How much did lockdowns reduce greenhouse gas emissions?
As it turns out… not much.
Near the end of 2020, the World Meteorological Organization released their assessment of the impact of Covid-related restrictions on world greenhouse gas emissions. They found that for the year, emissions were down only 5%-7%—hardly more than normal variability. This means concentrations of CO2 in the atmosphere will continue to increase, albeit slightly slower than they would have without Covid.
This accidental worldwide experiment has serious implications. The Earth hasn’t seen CO2 levels as high as our current 410PPM for 3-5 million years, which pushed sea levels 10-20 meters higher than they are now. Once all that heat reaches equilibrium, say goodbye to Florida. And taking all those cars off the road didn’t put a dent in our rate of increase.
Also, the IPCC Special Report, Global Warming of 1.5°C, concludes that “All analysed pathways limiting warming to 1.5°C with no or limited overshoot use CDR [Carbon Dioxide Removal ] to some extent.”
This means that even if all the countries actually meet their commitments on CO2 reduction, we’d still need negative carbon projects to keep the world at the 1.5°C limit. Obviously, it’s far more efficient to not put the CO2 in the atmosphere in the first place, but that’s not enough. We need to get negative: take existing carbon out of the air.
There are two broad approaches to carbon removal: nature based and technology based. You can think of the Plant a Billion Trees initiative as a fully nature-based approach. The idea is to reforest every conceivable place on the planet, and let the trees transform the CO2 in the air into wood.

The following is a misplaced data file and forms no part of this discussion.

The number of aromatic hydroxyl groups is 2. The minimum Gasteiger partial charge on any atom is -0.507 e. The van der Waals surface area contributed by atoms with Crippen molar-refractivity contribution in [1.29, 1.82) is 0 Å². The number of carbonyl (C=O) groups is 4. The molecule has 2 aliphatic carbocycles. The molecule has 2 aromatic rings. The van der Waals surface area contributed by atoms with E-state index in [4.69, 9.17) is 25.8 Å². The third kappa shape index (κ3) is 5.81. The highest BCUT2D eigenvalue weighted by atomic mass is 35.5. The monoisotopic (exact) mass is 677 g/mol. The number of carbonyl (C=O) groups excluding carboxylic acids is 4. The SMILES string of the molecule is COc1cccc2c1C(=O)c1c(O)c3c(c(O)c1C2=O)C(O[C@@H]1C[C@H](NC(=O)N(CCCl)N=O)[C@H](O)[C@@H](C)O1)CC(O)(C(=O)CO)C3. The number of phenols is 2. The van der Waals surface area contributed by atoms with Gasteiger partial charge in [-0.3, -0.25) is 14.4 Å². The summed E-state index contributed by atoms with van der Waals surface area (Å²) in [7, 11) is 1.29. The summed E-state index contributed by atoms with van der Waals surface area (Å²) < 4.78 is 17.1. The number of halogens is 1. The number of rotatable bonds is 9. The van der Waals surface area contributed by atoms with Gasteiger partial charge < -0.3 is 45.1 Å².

At the other extreme is direct air capture (DAC)—a fully technology-based approach. Basically, huge machines suck air in and scrub the CO2 out, like those built by Climeworks and others.
While exploring this space at Spero Ventures, we’ve discovered many companies with technologies that lie somewhere in between:
- PlanetFwd’s snacks support regenerative agriculture that revitalizes topsoil and captures carbon.
- DroneSeed, a Spero portfolio company, uses fleets of drones to rapidly re-seed burned forests to dramatically speed up carbon capture after a wildfire.
- SilviaTerra combines advanced imaging technology to quantify and verify forest carbon projects.
- Opus 12 converts CO2 sources into higher-value chemicals and plastics, providing either carbon neutral or carbon negative solutions depending on the product.
These are just a few examples. For these companies, one exciting development is the growing market demand for verifiable carbon offsets themselves, no matter how the carbon is captured. This demand is coming from companies large and small that have committed to reducing or eliminating their carbon footprints. For example, Microsoft pledged to become carbon negative by 2030. Governments and individuals, too, are taking more initiative toward a carbon-neutral lifestyle. These trends provide a tailwind for these pioneering companies that has the potential to lead to fantastic growth, and this is one industrial area where truly everyone benefits from their success.